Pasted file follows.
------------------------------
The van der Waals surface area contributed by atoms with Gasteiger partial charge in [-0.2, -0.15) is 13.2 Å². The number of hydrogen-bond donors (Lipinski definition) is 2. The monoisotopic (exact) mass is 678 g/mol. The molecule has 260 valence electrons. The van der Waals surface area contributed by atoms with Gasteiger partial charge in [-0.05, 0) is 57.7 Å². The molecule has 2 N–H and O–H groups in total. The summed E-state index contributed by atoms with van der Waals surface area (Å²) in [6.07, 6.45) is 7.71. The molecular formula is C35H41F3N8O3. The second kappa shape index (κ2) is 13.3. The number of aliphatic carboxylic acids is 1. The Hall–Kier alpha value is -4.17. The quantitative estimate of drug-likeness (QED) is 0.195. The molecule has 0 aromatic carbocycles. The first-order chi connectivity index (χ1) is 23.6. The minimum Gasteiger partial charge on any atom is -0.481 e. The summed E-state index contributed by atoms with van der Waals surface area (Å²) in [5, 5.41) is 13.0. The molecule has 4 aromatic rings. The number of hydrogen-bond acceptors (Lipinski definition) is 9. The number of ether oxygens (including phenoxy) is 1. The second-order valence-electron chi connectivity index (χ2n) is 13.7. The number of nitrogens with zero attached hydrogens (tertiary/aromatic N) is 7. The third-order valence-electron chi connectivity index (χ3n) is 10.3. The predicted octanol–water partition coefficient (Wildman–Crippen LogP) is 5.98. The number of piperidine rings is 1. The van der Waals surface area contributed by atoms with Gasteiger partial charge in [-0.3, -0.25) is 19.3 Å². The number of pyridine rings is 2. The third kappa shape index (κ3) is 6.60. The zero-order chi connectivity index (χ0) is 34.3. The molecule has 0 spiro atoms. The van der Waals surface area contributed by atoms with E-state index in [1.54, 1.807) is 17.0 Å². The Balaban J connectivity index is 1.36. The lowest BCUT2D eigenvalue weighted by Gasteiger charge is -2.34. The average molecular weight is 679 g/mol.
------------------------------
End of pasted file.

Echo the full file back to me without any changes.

The van der Waals surface area contributed by atoms with Gasteiger partial charge in [-0.2, -0.15) is 13.2 Å². The number of hydrogen-bond donors (Lipinski definition) is 2. The monoisotopic (exact) mass is 678 g/mol. The molecule has 260 valence electrons. The van der Waals surface area contributed by atoms with Gasteiger partial charge in [-0.05, 0) is 57.7 Å². The molecule has 2 N–H and O–H groups in total. The summed E-state index contributed by atoms with van der Waals surface area (Å²) in [6.07, 6.45) is 7.71. The molecular formula is C35H41F3N8O3. The second kappa shape index (κ2) is 13.3. The number of aliphatic carboxylic acids is 1. The Hall–Kier alpha value is -4.17. The quantitative estimate of drug-likeness (QED) is 0.195. The molecule has 0 aromatic carbocycles. The first-order chi connectivity index (χ1) is 23.6. The minimum Gasteiger partial charge on any atom is -0.481 e. The summed E-state index contributed by atoms with van der Waals surface area (Å²) in [5, 5.41) is 13.0. The molecule has 4 aromatic rings. The number of hydrogen-bond acceptors (Lipinski definition) is 9. The number of ether oxygens (including phenoxy) is 1. The second-order valence-electron chi connectivity index (χ2n) is 13.7. The number of nitrogens with zero attached hydrogens (tertiary/aromatic N) is 7. The third-order valence-electron chi connectivity index (χ3n) is 10.3. The predicted octanol–water partition coefficient (Wildman–Crippen LogP) is 5.98. The number of piperidine rings is 1. The van der Waals surface area contributed by atoms with Gasteiger partial charge in [-0.3, -0.25) is 19.3 Å². The number of pyridine rings is 2. The third kappa shape index (κ3) is 6.60. The zero-order chi connectivity index (χ0) is 34.3. The molecule has 0 spiro atoms. The van der Waals surface area contributed by atoms with E-state index in [1.54, 1.807) is 17.0 Å². The Balaban J connectivity index is 1.36. The lowest BCUT2D eigenvalue weighted by Gasteiger charge is -2.34. The average molecular weight is 679 g/mol.